Is anyone doing Design by Contract in OCaml?


#1

I noticed there are a couple of research projects that implement new language features for a contract language, but not seeing anything library-based for mainline OCaml. Is anyone doing it now or in did in the past? Wondering what people’s thoughts are. Personally, today I feel it should be possible to do with extension points. Maybe something like,

let divide x y = x / y
[@@dbc.pre "y <> 0"]
[@@dbc.post "result * y = x"]

#2

I think Imandra does something similar.


#3

Thanks for the pointer, I can’t seem to find anything in their repos though ( https://github.com/AestheticIntegration ).


#4

Check out https://try.imandra.ai. It has a bunch of examples in Jupyter notebooks. There’s also the docs page https://docs.imandra.ai

Your example above would look something like this (with integer arithmetic, obv):

# let divide x y = x / y;;
val divide : Z.t -> Z.t -> Z.t = <fun>
# verify (fun (x, y) -> (y <> 0) ==> (((divide x y) * y) = x));;
- : Z.t * Z.t -> bool = <fun>
Counterexample (after 0 steps, 0.020s):
 let _x = (1, 2)
[✗] Conjecture refuted.
module CX : sig val _x : Z.t * Z.t end

#5

in the example above, you’ll notice the counterexamples are reflected back into the runtime, so you can directly compute with them:

# CX._x;;
- : Z.t * Z.t = (1, 2)
# let x, y = CX._x in divide x y;;
- : Z.t = 0

#6

Wow, that’s cool! Although I’m actually looking for something slightly different, I’ll definitely try this out too, it’s quite impressive! :slight_smile:


#7

A possible approach, on which I was experimenting some time ago, would be to use ephemerons to attach predicates to data, which could be later checked (a mere presence check) on the caller side.
Something like this:

let typecheck code = 
   ensures ["well-typed"] @@
   perform_typecheck code

let normalize code = 
   requires ["well-typed"];
   provides ["well-typed"; "normal-form"] @@ 
   perform_normalization code

let optimize code = 
   requires ["normal-form"; "well-typed"];
   provides ["normal-form"; "well-typed"; "optimized"] @@  
   do_optimizations code

where requires tags obj is a function of type string list -> 'a -> unit that takes a list of tags, denoting features, and checks that they are attached to the given object, and provides tags obj is a function of type string list -> object -> object takes a list of features and attaches it to the object (an alternative syntax is having type object -> unit, since an ephemeron is a mutable hashtable).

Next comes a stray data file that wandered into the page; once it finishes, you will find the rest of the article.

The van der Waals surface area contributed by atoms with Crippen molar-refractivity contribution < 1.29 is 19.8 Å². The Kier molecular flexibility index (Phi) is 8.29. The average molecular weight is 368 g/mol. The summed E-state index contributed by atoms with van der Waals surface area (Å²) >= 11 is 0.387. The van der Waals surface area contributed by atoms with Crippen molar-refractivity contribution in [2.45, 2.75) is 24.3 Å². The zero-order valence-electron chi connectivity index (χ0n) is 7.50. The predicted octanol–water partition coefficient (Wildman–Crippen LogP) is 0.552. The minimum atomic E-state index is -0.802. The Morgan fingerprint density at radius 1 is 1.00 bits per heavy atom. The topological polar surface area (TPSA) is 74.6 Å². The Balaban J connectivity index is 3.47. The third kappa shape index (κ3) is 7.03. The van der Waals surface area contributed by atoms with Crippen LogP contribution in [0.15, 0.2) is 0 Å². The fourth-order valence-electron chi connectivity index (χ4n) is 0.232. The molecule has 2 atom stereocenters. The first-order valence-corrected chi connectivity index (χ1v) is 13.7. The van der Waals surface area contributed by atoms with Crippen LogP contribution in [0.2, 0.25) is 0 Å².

The implementation is using ephemerons, which are hashtables indexed with arbitrary boxed objects with a special treatment of liveness (i.e., values from those hashtables disappear when the index disappear, so no memory leakage should happen).

The main benefit of this approach is its simplicity, it is vanilla OCaml, it is easy to implement, and easy to disable. The main drawback is that it works only with heap values (aka boxed values) and that it is not reflected in the function signature. And of course, since it is that simple, the contract can’t actually be a formula, especially that references the host language.


#8

So the ephemerons are attaching to the function return values? I’ll need to dig a bit deeper but for the problem of ‘attaching arbitrary data to something’ I figured we could ask the user to do it themselves as part of their postcondition check:

let divide x y =
  Dbc.pre ~message:(Printf.sprintf "%d > 0" y) @@ y > 0;
  Dbc.pre ~message:(Printf.sprintf "%d >= %d" x y) @@ x > y;
  let check = Dbc.post ~message:(Printf.sprintf " * %d = %d" y x) @@ fun result ->
    result * y = x in

  check @@ x / y

It’s not reflected in the signature and has a couple of other drawbacks, but is relatively simpler to implement.


#9

The main design constraint when I was devising my approach is that the checks are heavy and it is not an option to validate inputs in runtime (e.g., type checking, different code normalizations, they are usually hard transformations, where the cost of an operation and the cost of the check whether this operation was applied is the same). If it weren’t true, then I don’t see any reason why a simple assert check couldn’t be used (or any other runtime checking framework, such as JS Validate and Quickcheck).

P.S. concerning my approach, it is basically a runtime alternative to phantom types which could be used in the same manner to annotate values with a set of predicates, but the inclusion is checked in compile time. Both approaches are valid, with the dynamic approach more attractive in cases where the set of predicates is big and/or open and/or when the interfaces are fixed, so you can’t change the types.


#10

Ah I see, so your let-bindings are kind of like Clojure specs that would be run as part of a test suite, not at runtime of the actual application. They are conceptually closer to Imandra’s approach, actually. (Imandra is specifically checking the implication form precondition to postcondition is valid though).


#11

No, vice verse, they will be actually run during the runtime, as assertions would. The requires and provides are normal OCaml functions. Ephemerons are used to prevent memory leaks (so that properties of a value do not outlive the value itself) and to ensure polymorphism (the 'a type).